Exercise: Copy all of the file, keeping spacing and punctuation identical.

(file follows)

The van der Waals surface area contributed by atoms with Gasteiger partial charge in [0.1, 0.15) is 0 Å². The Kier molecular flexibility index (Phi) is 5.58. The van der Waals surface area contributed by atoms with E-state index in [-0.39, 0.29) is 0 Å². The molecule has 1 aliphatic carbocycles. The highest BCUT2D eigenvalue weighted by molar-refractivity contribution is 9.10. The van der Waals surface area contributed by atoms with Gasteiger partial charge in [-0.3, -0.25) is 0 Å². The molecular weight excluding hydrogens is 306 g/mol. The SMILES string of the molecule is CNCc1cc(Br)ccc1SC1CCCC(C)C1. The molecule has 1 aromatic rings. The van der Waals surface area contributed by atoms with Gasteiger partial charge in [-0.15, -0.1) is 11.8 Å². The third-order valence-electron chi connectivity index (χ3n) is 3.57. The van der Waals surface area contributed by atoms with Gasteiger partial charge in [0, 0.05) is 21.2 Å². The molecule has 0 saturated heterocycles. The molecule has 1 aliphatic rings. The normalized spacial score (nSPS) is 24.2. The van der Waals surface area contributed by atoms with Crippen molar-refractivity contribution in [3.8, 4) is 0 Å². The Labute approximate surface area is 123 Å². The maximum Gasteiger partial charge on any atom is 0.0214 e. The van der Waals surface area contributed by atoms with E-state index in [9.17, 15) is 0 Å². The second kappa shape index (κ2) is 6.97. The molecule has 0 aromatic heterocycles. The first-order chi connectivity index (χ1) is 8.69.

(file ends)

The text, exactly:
The van der Waals surface area contributed by atoms with Gasteiger partial charge in [0.1, 0.15) is 0 Å². The Kier molecular flexibility index (Phi) is 5.58. The van der Waals surface area contributed by atoms with E-state index in [-0.39, 0.29) is 0 Å². The molecule has 1 aliphatic carbocycles. The highest BCUT2D eigenvalue weighted by molar-refractivity contribution is 9.10. The van der Waals surface area contributed by atoms with Gasteiger partial charge in [-0.3, -0.25) is 0 Å². The molecular weight excluding hydrogens is 306 g/mol. The SMILES string of the molecule is CNCc1cc(Br)ccc1SC1CCCC(C)C1. The molecule has 1 aromatic rings. The van der Waals surface area contributed by atoms with Gasteiger partial charge in [-0.15, -0.1) is 11.8 Å². The third-order valence-electron chi connectivity index (χ3n) is 3.57. The van der Waals surface area contributed by atoms with Gasteiger partial charge in [0, 0.05) is 21.2 Å². The molecule has 0 saturated heterocycles. The molecule has 1 aliphatic rings. The normalized spacial score (nSPS) is 24.2. The van der Waals surface area contributed by atoms with Crippen molar-refractivity contribution in [3.8, 4) is 0 Å². The Labute approximate surface area is 123 Å². The maximum Gasteiger partial charge on any atom is 0.0214 e. The van der Waals surface area contributed by atoms with E-state index in [9.17, 15) is 0 Å². The second kappa shape index (κ2) is 6.97. The molecule has 0 aromatic heterocycles. The first-order chi connectivity index (χ1) is 8.69.